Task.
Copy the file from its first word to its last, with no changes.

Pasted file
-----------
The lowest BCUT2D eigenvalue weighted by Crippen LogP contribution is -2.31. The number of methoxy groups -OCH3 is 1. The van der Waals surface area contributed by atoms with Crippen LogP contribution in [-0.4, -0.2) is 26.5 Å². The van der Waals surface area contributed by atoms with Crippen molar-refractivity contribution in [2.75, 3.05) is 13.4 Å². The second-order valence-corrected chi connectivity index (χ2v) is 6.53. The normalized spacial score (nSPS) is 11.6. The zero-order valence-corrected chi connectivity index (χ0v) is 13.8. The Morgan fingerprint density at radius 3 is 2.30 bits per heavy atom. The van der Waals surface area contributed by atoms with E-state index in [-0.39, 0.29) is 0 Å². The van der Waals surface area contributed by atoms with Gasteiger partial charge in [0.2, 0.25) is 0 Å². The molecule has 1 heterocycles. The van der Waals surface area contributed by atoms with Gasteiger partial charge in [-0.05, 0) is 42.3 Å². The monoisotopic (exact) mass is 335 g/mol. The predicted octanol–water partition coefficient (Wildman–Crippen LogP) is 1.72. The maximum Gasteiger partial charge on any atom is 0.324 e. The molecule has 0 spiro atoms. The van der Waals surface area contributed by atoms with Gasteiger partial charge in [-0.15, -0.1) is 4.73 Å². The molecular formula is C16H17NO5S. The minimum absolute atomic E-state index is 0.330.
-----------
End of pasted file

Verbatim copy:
The lowest BCUT2D eigenvalue weighted by Crippen LogP contribution is -2.31. The number of methoxy groups -OCH3 is 1. The van der Waals surface area contributed by atoms with Crippen LogP contribution in [-0.4, -0.2) is 26.5 Å². The van der Waals surface area contributed by atoms with Crippen molar-refractivity contribution in [2.75, 3.05) is 13.4 Å². The second-order valence-corrected chi connectivity index (χ2v) is 6.53. The normalized spacial score (nSPS) is 11.6. The zero-order valence-corrected chi connectivity index (χ0v) is 13.8. The Morgan fingerprint density at radius 3 is 2.30 bits per heavy atom. The van der Waals surface area contributed by atoms with E-state index in [-0.39, 0.29) is 0 Å². The van der Waals surface area contributed by atoms with Gasteiger partial charge in [0.2, 0.25) is 0 Å². The molecule has 1 heterocycles. The van der Waals surface area contributed by atoms with Gasteiger partial charge in [-0.05, 0) is 42.3 Å². The monoisotopic (exact) mass is 335 g/mol. The predicted octanol–water partition coefficient (Wildman–Crippen LogP) is 1.72. The maximum Gasteiger partial charge on any atom is 0.324 e. The molecule has 0 spiro atoms. The van der Waals surface area contributed by atoms with Gasteiger partial charge in [-0.15, -0.1) is 4.73 Å². The molecular formula is C16H17NO5S. The minimum absolute atomic E-state index is 0.330.